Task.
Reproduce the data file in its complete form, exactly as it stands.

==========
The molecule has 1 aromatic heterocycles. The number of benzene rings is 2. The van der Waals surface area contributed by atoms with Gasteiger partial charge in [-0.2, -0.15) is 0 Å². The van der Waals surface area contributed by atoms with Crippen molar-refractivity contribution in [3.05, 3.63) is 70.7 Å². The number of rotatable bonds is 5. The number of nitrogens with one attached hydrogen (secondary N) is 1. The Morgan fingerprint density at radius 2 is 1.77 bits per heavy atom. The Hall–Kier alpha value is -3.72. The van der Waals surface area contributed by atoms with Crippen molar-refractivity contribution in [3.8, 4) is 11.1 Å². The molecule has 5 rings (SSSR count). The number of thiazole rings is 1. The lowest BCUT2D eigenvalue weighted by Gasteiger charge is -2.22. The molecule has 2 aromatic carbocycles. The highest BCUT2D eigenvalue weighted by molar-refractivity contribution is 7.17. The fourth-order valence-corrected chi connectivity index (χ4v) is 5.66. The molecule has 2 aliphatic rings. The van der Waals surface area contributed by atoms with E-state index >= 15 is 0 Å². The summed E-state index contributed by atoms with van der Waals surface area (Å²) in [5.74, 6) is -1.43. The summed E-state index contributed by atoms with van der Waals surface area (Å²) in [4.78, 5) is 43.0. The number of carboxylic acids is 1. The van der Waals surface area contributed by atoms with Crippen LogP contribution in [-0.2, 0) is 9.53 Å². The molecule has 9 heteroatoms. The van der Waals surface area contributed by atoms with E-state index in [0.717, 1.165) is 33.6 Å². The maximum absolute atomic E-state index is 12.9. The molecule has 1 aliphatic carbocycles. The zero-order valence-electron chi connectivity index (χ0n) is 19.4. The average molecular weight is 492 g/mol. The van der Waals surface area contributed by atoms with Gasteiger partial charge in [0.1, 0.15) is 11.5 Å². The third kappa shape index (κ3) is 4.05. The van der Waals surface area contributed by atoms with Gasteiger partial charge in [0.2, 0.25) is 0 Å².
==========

The molecule has 1 aromatic heterocycles. The number of benzene rings is 2. The van der Waals surface area contributed by atoms with Gasteiger partial charge in [-0.2, -0.15) is 0 Å². The van der Waals surface area contributed by atoms with Crippen molar-refractivity contribution in [3.05, 3.63) is 70.7 Å². The number of rotatable bonds is 5. The number of nitrogens with one attached hydrogen (secondary N) is 1. The Morgan fingerprint density at radius 2 is 1.77 bits per heavy atom. The Hall–Kier alpha value is -3.72. The van der Waals surface area contributed by atoms with Crippen molar-refractivity contribution in [3.8, 4) is 11.1 Å². The molecule has 5 rings (SSSR count). The number of thiazole rings is 1. The lowest BCUT2D eigenvalue weighted by Gasteiger charge is -2.22. The molecule has 2 aromatic carbocycles. The highest BCUT2D eigenvalue weighted by molar-refractivity contribution is 7.17. The fourth-order valence-corrected chi connectivity index (χ4v) is 5.66. The molecule has 2 aliphatic rings. The van der Waals surface area contributed by atoms with E-state index >= 15 is 0 Å². The summed E-state index contributed by atoms with van der Waals surface area (Å²) in [5.74, 6) is -1.43. The summed E-state index contributed by atoms with van der Waals surface area (Å²) in [4.78, 5) is 43.0. The number of carboxylic acids is 1. The van der Waals surface area contributed by atoms with Crippen LogP contribution in [-0.2, 0) is 9.53 Å². The molecule has 9 heteroatoms. The van der Waals surface area contributed by atoms with E-state index in [0.717, 1.165) is 33.6 Å². The maximum absolute atomic E-state index is 12.9. The molecule has 1 aliphatic carbocycles. The zero-order valence-electron chi connectivity index (χ0n) is 19.4. The average molecular weight is 492 g/mol. The van der Waals surface area contributed by atoms with Gasteiger partial charge in [0.1, 0.15) is 11.5 Å². The third kappa shape index (κ3) is 4.05. The van der Waals surface area contributed by atoms with Gasteiger partial charge in [0.2, 0.25) is 0 Å².